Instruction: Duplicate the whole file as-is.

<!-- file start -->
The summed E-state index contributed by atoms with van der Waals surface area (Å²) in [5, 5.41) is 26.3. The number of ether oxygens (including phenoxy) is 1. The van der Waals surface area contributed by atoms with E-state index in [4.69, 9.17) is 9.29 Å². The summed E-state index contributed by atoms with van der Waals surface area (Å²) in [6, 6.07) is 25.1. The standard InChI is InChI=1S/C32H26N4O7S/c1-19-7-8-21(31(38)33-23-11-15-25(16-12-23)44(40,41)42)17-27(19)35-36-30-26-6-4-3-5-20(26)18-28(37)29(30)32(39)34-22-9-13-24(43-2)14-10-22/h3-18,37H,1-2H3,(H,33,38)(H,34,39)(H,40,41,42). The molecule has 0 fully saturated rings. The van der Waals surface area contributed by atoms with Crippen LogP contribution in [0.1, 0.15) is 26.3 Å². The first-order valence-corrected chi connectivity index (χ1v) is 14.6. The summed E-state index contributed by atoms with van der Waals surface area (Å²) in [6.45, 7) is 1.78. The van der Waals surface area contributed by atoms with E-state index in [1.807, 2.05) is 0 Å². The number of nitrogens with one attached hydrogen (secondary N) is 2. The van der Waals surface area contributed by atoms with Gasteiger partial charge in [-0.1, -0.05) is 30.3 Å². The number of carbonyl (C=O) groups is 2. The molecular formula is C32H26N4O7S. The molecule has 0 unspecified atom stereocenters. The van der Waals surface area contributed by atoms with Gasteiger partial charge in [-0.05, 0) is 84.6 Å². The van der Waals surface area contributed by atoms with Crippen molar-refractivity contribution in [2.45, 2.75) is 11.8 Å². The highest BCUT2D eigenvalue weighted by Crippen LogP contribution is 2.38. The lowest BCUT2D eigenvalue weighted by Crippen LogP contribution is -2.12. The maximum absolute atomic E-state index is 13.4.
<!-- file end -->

The summed E-state index contributed by atoms with van der Waals surface area (Å²) in [5, 5.41) is 26.3. The number of ether oxygens (including phenoxy) is 1. The van der Waals surface area contributed by atoms with E-state index in [4.69, 9.17) is 9.29 Å². The summed E-state index contributed by atoms with van der Waals surface area (Å²) in [6, 6.07) is 25.1. The standard InChI is InChI=1S/C32H26N4O7S/c1-19-7-8-21(31(38)33-23-11-15-25(16-12-23)44(40,41)42)17-27(19)35-36-30-26-6-4-3-5-20(26)18-28(37)29(30)32(39)34-22-9-13-24(43-2)14-10-22/h3-18,37H,1-2H3,(H,33,38)(H,34,39)(H,40,41,42). The molecule has 0 fully saturated rings. The van der Waals surface area contributed by atoms with Crippen LogP contribution in [0.1, 0.15) is 26.3 Å². The first-order valence-corrected chi connectivity index (χ1v) is 14.6. The summed E-state index contributed by atoms with van der Waals surface area (Å²) in [6.45, 7) is 1.78. The van der Waals surface area contributed by atoms with E-state index in [1.807, 2.05) is 0 Å². The number of nitrogens with one attached hydrogen (secondary N) is 2. The van der Waals surface area contributed by atoms with Gasteiger partial charge in [-0.1, -0.05) is 30.3 Å². The number of carbonyl (C=O) groups is 2. The molecular formula is C32H26N4O7S. The molecule has 0 unspecified atom stereocenters. The van der Waals surface area contributed by atoms with Gasteiger partial charge in [-0.05, 0) is 84.6 Å². The van der Waals surface area contributed by atoms with Crippen molar-refractivity contribution in [2.45, 2.75) is 11.8 Å². The highest BCUT2D eigenvalue weighted by Crippen LogP contribution is 2.38. The lowest BCUT2D eigenvalue weighted by Crippen LogP contribution is -2.12. The maximum absolute atomic E-state index is 13.4.